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Shea eyes incentives for health care, single-payer model

Shea eyes incentives for health care, single-payer model

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Jim Shea, one of nine declared candidates seeking the Democratic nomination for governor in 2018, said Maryland should become more involved in a push to create a federal single-payer insurance plan. Until then, the former chairman of Venable LLP said the state should work to improve health care in the state while controlling costs.

Jim Shea discusses his plan to run for governor at The Daily Record offices. (The Daily Record / Maximilian Franz)
Jim Shea. (The Daily Record / Maximilian Franz)

“I’ve concluded that single payer is the most efficient way to provide health care to Americans. Accomplishing two goals: One, to make sure everybody has health care, which I think is a fundamental right. Two, it will enable us to do it most efficiently in the means that we can devote, which is finite.” Shea said. “The idea that Maryland could go to a single-payer model isn’t viable because I think it would cost the state too much to do that.”

Shea said that as governor he would attempt to focus on incentivizing the effort to improve outcomes in health care while also controlling costs by using physician panels similar to those used by CareFirst and other insurance providers.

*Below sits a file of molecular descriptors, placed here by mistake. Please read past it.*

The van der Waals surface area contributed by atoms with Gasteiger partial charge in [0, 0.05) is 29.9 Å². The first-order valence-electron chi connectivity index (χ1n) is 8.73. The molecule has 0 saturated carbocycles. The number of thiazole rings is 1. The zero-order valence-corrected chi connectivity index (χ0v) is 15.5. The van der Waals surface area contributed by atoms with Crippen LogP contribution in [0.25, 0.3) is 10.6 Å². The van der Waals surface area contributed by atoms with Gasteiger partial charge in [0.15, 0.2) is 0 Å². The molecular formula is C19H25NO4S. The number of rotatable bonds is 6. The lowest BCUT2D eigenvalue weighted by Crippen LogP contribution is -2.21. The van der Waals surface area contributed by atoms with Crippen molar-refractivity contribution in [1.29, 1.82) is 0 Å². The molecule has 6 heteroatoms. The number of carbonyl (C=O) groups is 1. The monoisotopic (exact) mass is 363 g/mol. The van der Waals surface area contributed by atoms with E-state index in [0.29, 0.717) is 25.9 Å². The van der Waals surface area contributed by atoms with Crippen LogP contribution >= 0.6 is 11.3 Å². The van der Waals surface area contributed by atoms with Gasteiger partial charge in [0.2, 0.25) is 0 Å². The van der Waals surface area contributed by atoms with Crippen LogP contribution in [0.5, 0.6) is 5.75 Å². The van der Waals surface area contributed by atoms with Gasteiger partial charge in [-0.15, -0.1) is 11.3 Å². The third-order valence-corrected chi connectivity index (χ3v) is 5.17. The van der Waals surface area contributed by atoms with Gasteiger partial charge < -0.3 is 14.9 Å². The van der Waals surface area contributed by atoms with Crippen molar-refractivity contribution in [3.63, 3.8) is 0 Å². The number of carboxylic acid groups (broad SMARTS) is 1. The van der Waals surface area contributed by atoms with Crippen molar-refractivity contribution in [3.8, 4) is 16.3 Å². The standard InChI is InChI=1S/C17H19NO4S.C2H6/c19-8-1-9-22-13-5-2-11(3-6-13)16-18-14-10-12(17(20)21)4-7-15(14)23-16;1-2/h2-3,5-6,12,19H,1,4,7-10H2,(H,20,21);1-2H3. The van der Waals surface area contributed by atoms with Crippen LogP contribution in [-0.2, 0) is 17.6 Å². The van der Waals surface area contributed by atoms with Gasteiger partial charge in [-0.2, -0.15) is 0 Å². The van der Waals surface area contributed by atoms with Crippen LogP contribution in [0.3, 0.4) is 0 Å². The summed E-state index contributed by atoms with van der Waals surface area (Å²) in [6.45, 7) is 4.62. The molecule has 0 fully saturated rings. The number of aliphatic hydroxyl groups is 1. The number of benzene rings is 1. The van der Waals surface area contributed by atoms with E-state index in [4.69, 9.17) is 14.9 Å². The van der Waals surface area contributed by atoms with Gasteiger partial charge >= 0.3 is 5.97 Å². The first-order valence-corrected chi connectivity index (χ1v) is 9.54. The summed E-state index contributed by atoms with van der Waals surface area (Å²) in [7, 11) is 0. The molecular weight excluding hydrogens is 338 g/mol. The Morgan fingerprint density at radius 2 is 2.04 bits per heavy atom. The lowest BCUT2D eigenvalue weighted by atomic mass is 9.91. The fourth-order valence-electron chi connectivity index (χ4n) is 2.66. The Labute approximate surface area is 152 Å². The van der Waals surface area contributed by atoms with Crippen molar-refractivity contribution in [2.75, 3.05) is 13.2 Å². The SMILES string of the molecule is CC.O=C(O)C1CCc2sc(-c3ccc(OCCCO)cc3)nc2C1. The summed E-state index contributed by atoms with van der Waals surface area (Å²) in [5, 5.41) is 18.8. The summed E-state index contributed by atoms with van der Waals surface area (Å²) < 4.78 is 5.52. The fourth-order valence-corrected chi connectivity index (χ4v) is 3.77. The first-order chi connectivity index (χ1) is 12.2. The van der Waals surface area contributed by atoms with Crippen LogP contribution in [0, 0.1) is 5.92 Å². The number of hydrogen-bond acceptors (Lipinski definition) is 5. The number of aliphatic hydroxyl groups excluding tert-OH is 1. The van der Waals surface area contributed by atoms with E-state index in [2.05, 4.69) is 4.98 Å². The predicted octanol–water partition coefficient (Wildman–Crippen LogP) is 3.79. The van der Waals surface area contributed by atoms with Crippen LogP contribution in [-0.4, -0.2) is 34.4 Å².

“That’s the kind of system that wouldn’t ration health care but would alleviate some of the upward stress,” Shea said. “We need to incentivize the whole system to produce healthy patients. The notion, it sounds silly but think about it, is that doctors should get paid when patients don’t come into the office because they’re ill as opposed to being rewarded for multiple visits.”

He also said the state should work to ensure a renewal of its roughly $2 billion Medicaid waiver program, which is unique to the rest of the country.

CareFirst uses panels of five to 15 doctors to coordinate care of patients with significant needs or chronic conditions.

Since the inception of the program in 2011, the state’s largest private insurer has saved $945 million by reducing hospital admissions, emergency room visits and hospital stays.

Shea added that taxes on soft drinks, similar to those on tobacco products, as well as legislation to reduce gun violence, including changes to regulations for handgun permitting, could further reduce costs.

The field of primary contenders currently also includes Prince George’s County Executive Rushern L. Baker III; Baltimore County Executive Kevin B. Kamenetz;  Montgomery County state Sen. Richard S. Madaleno Jr.; former NAACP President Ben Jealous; Maya Rockeymoore Cummings, the owner of a Washington DC consulting firm and the wife of Rep. Elijah Cummings; technology policy expert and former Hillary Clinton aide Alec Ross;  former Michelle Obama aide Krishanti Vignarajah; and activist and educator Ralph Jaffe.

Reporter Tim Curtis contributed to this report.

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